In the last few years, you’ve probably seen some articles about the flaws and failures of the what’s been called the “sharing economy”. Critics often cite the disingenuous use of the word “sharing”, and the exclusion of users as potential stakeholders or owners of the intermediary platforms. Much of the public criticism for these and other issues has been aimed at high-profile online platforms, usually Airbnb and Uber, with good reason.
Two cooperative movements are important in this discussion: Platform Cooperativism, and Open Cooperativism. One may be more publicly visible right now, but they have much in common. These movements marry the power of digital networks with the rich history of the cooperative movement. How do these approaches compare? Are they redundant, complementary, mutually exclusive? What exact problems do they solve, and what outcome do they seek? In this article, we explain their origins and characteristics, and see how the actions proposed by these movements can work together, helping us form resilient livelihoods in our networked age.
Images curated by Trebor Scholz. CC-BY-NC-SA. Hover over image to navigate through the full album
Platform Cooperativism and P2P vs the “Sharing Economy”
The sharing economy spawned a lot of initial hype citing its P2P (person to person, people to people, peer to peer) nature, but it wasn’t long until its promised people-powered disruption was unmasked as more of the same undiluted capitalism, just faster and less regulated. Put neatly by Mike Bulajewski in his article, The Cult of Sharing (2014):
Much of what counts as sharing turns out to be nothing more than ordinary economic transactions between individuals arranged through digital platforms owned by venture-funded companies that act as middlemen, enabling them to take a percentage off the top”.
From the right angle, though, this “sharing economy” and its digital platforms could be seen as a Trojan horse, both for bad and good. The bad? Further deregulation and accelerated precarity. But the good can advance the conversation beyond the ways people can share goods and services, to address the architecture of the economy where these relationships take place. In reality, we should be asking ourselves, “What economy do we want?” If so, how viable are the balance-restoring proposals being discussed online and in conferences? How interested are people in participating, cooperating, taking ownership — and what would that look like? Enter the next phase in cooperative models: Platform Cooperativism, and Open Cooperativism.
First, some history. In the years preceding the appearance of these digital “sharing” platforms, something else was also cooking: online communities experimenting with different forms of exchange, collaboration and production. “Commons-based peer production”, a term coined by legal scholar Yochai Benkler, describes a new way of creating and distributing value.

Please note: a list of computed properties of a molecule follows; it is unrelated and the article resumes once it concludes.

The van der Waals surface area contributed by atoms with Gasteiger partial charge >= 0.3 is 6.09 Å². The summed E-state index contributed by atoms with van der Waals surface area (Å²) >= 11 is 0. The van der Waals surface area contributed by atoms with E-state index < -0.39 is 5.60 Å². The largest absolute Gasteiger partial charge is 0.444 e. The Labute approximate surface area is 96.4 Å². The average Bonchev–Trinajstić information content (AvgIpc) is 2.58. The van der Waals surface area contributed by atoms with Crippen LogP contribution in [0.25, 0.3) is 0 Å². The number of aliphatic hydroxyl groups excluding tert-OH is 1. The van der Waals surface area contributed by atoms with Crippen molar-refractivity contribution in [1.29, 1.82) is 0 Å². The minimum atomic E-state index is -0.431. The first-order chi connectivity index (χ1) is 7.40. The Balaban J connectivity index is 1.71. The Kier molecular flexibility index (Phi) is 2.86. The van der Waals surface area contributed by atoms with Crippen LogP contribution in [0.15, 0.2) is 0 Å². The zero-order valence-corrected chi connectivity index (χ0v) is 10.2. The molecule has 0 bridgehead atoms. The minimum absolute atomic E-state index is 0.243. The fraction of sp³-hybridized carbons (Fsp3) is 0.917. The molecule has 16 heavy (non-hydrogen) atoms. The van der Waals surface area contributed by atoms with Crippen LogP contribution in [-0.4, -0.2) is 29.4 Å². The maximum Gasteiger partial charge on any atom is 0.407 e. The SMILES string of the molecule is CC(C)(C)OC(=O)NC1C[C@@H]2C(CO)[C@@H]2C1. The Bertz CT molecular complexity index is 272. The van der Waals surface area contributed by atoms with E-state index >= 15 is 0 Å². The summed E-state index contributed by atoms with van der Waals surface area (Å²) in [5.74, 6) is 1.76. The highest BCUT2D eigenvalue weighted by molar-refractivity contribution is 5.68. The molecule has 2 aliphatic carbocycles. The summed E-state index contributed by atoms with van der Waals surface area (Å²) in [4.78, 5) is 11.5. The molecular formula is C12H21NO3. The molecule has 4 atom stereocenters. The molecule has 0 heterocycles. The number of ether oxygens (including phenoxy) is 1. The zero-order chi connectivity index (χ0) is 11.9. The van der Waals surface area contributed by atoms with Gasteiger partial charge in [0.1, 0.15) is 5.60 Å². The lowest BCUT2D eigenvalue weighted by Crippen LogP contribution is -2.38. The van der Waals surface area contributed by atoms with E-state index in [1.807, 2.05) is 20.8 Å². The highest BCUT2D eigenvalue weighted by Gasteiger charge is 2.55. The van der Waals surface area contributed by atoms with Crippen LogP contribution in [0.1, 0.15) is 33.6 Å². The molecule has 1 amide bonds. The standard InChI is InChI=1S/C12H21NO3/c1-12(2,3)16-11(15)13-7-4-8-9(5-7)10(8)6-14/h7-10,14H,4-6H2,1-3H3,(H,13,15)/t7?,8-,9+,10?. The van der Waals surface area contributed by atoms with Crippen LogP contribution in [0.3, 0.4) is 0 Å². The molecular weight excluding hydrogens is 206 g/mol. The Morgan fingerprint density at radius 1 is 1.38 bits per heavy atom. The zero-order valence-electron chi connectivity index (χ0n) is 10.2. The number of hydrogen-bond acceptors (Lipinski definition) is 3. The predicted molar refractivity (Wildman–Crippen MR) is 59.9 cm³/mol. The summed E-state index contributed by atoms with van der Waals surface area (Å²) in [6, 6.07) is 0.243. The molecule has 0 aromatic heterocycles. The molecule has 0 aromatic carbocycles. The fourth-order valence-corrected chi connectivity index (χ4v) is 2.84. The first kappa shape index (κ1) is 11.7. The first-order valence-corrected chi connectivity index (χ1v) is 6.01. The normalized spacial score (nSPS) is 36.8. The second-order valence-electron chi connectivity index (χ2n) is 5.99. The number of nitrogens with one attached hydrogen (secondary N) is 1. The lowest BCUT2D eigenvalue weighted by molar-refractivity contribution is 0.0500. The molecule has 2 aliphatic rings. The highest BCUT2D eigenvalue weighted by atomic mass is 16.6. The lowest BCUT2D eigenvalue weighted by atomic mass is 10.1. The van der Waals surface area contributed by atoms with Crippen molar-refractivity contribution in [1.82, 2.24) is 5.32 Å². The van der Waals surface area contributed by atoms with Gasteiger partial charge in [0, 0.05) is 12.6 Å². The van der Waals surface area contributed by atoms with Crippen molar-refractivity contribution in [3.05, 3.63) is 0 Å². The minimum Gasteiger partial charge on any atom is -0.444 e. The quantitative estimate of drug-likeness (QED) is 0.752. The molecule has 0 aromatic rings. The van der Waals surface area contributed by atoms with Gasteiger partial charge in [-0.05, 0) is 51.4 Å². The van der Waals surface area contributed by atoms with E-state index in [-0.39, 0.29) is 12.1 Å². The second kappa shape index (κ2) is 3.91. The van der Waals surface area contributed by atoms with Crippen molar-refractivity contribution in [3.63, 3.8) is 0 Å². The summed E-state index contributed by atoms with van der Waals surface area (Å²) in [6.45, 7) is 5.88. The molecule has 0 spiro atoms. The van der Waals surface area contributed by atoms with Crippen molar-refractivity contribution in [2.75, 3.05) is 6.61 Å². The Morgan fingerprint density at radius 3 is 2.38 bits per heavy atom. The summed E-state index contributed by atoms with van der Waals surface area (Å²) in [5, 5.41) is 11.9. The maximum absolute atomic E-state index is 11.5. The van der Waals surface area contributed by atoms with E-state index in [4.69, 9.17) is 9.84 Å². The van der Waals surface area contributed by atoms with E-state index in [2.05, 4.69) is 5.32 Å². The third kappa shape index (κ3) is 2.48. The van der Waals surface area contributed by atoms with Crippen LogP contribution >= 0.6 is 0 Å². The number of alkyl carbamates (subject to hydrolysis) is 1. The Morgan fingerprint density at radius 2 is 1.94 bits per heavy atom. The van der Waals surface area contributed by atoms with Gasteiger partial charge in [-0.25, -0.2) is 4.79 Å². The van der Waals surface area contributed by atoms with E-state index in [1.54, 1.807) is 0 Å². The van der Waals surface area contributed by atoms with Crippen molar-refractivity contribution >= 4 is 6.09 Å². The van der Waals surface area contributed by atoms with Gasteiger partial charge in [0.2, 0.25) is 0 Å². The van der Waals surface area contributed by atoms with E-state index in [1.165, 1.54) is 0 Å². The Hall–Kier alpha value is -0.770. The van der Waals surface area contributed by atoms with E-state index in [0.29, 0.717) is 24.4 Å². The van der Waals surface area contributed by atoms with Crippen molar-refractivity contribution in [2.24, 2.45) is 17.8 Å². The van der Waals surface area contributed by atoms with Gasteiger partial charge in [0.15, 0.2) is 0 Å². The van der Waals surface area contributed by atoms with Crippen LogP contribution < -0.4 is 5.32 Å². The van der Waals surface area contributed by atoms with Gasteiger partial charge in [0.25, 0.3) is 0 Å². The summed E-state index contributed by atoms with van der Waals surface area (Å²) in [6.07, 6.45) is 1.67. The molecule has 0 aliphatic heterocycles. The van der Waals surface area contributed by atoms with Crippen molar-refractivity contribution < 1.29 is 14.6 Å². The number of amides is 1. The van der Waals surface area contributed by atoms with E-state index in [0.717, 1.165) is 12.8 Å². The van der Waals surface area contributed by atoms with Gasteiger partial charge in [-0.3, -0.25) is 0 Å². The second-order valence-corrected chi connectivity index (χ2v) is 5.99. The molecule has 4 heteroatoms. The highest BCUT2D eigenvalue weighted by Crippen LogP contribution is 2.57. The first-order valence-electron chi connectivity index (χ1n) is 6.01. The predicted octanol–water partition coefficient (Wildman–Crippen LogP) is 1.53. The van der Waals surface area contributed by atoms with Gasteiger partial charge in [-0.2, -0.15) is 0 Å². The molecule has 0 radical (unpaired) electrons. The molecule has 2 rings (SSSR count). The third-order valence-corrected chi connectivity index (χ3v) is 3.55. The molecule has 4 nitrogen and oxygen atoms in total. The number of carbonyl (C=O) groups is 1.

Internet-based P2P infrastructures allow individuals to communicate, self-organize and co-create abundant, practical value in the form of digital commons, often comprising knowledge, software and design. The most familiar examples include the free encyclopedia Wikipedia, free and open-source projects such as Linux, the Apache HTTP Server, Mozilla Firefox and WordPress, and open design communities such as Wikihouse, RepRap and Farm Hack.
In commons-based peer production, productive communities create commons. The so-called sharing economy enables processes that are ultimately controlled by the platforms’ owners, who extract value as rents or fees from the P2P interactions happening in the front end. Put simply, these interactions are P2P in the front end, only. It should already be clear, the sharing concept here is window dressing, a marketing ploy.
Doesn’t sound good, but it gets worse before it gets better. The imagery and lexicon of the Commons and P2P have been co-opted by the extractive platforms. Words and concepts (besides “sharing”) have been used broadly and deceptively, including: community, peer interactions and access over property, among others. Driven by absentee investors or shareholder accumulation, the so-called sharing economy, under examination, reveals a deregulatory cartel threatening the labour movement’s century-plus of hard won gains. Their attitude is undemocratic and isolationist towards the real value creators in the platforms — the producers and consumers interacting through their digital toll gate. This threatens to accelerate the ubiquity of the precariat, a new, disenfranchised social class. But a counter offensive to the normalization of the “gig economy” championed by Silicon Valley has risen in reaction, most notably in the Platform Cooperativism movement.
At the end of 2014, Platform Cooperativism first appeared in two articles: Trebor Scholz’s Platform Cooperativism vs. the Sharing Economy, and Nathan Schneider’s Owning is the New Sharing. The movement seeks to democratize ownership and governance in the platforms that increasingly mediate our lives, but their focus is not limited to the “sharing economy”. They’ve questioned the extractive ownership models of platforms such as Twitter. The formula is simple: combine the efficiency and lowered transaction costs of digital platforms with the horizontal ownership and democratic control that characterizes worker-owned coops.